ACLU Lawyer Gillian Thomas’s book, Because of Sex, demonstrates that once a law is passed, the work has just begun. Thomas traces fifty years of court cases that interpreted the meaning of sex discrimination as established by Title VII of the 1964 Civil Rights Act. Thomas grips her reader from the start, opening the book with the controversial introduction of “sex” into the Civil Rights Act by Howard Smith (Democratic Representative from Virginia). To this day, scholars debate whether this addition was a sincere attempt to promote gender equality or a sexist joke aimed at derailing the Act. Ultimately, the clause stayed in and the Civil Rights Act passed prohibiting discrimination because of race, color, religion, national origin, and sex. However, as Thomas and other scholars have pointed out, because “sex” was a last minute addition to the law, its meaning received little attention from Congress. Therefore, it has been up to the courts to interpret what sex discrimination looks like. This is where Thomas spends the majority of her book.
Thomas argues that Title VII has led to “revolutionary” legal and cultural change and consequently “transforming what it means to be a woman who works” (p. 229). Each chapter of Because of Sex tackles one court case that made its way to the Supreme Court and set precedent for the interpretation of sex discrimination in employment. This case study approach allows Thomas to introduce her readers to all the players involved in each of these cases, giving background and historical contextual information that brings each case to life. For example, I’m very familiar with Price Waterhouse v. Hopkins, wherein sex stereotyping was ruled sex discrimination after Ann Hopkins was denied partnership for her management style and told to go to charm school. What I didn’t know was that after winning her case, Hopkins was offered $1 million to NOT return to work at Price Waterhouse. Hopkins turned them down and rejoined the firm after fighting them in the courts for nearly a decade. According to Thomas, Hopkins became a fierce advocate for diversity in the firm, which explains in part why now you can see Price Waterhouse on top lists of workplaces promoting diversity. What really hit home for me was how long these landmark cases take and how life moves on for the plaintiffs in the meantime. Their names may go down in legal precedent and/or history books for changing the direction of sex discrimination law, but in the meantime, they have to pay the bills. And as someone suing for employment discrimination, that isn’t always easy.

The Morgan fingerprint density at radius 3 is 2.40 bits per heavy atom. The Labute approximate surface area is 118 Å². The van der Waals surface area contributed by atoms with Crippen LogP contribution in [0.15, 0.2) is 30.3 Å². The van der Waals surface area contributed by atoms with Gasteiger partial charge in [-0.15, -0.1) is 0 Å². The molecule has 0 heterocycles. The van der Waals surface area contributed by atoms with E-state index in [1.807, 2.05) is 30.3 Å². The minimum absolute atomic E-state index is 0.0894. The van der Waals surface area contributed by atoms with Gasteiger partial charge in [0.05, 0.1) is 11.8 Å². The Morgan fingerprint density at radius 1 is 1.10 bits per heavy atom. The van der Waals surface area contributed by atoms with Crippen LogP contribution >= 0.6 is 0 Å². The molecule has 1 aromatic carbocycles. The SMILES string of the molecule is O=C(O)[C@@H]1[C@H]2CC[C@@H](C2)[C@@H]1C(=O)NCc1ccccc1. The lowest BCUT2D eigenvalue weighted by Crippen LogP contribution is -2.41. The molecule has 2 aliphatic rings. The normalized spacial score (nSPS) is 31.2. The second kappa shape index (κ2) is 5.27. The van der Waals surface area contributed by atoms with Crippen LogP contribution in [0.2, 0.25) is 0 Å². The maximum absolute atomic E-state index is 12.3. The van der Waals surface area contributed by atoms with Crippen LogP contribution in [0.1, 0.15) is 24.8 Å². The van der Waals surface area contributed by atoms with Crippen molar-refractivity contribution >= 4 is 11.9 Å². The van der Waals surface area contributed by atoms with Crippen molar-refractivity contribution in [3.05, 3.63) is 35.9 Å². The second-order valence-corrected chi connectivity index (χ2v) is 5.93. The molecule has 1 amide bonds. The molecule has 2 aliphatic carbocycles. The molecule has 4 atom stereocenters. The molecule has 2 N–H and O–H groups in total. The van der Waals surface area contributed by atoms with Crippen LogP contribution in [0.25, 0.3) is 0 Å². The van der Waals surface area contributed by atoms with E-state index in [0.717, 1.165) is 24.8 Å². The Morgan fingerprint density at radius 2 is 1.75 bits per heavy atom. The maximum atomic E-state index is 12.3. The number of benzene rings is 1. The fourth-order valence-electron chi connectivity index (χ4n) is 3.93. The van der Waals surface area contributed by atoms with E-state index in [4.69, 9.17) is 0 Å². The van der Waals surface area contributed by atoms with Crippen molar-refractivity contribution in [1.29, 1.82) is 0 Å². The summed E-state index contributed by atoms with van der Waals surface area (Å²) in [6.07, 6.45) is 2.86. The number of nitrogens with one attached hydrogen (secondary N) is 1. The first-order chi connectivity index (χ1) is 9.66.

This is a book that fellow wonkettes may pick up for a quick and informative read. It may not be a book for academics looking to cite new research. Thomas does not situate her book within a larger literature, her argument lacks a theoretical or empirical contribution, and her methodology of choosing which cases to analyze is unclear. However, Thomas writes with a narrative style that makes reading legal cases accessible and enjoyable. Let’s face it – reading about the law can be quite dry and boring even to those of us who are sincerely invested in its nuances, idiosyncrasies, and possibilities. Thomas uses her legal expertise and experience to translate the law for everyday readers. I especially appreciated how she threw in important procedural details to those of us who do not practice law. For example, she shows how a case moves from a district court, to an appeals court, and, if their petition is accepted, to the Supreme Court. Once at the Supreme Court, Thomas explains that there is no trial. Instead, each side’s lawyer has thirty minutes to present their argument and it is expected for the justices to jump in immediately and ask questions. Therefore, lawyers typically practice their argument through moot courts or assemblies of their peers, anticipating the questions justices may ask.
Because of Sex would also be a great supplementary text in college courses. For instance, I can imagine assigning sections of it in a Gender and Work course to help my students understand the various forms of sex discrimination. In my experience, the only form of sex discrimination college students know about is wage inequality. The case studies in Thomas’s book provide clear illustrations that sex discrimination can also involve denying employment to mothers, height and weight restrictions, discriminatory pension plans and leave policies, sexual harassment, and sex stereotyping in promotion decisions. Thomas’s book could also pair well with legal mobilization literature, providing tangible examples of how people consider their legal rights, the various actors involved in advocacy, and how legal cases connection to larger social movements.
Because of Sex by Gillian Thomas is a good introductory text for folks looking to explore how courts have interpreted sex discrimination since its introduction to the Civil Rights Act.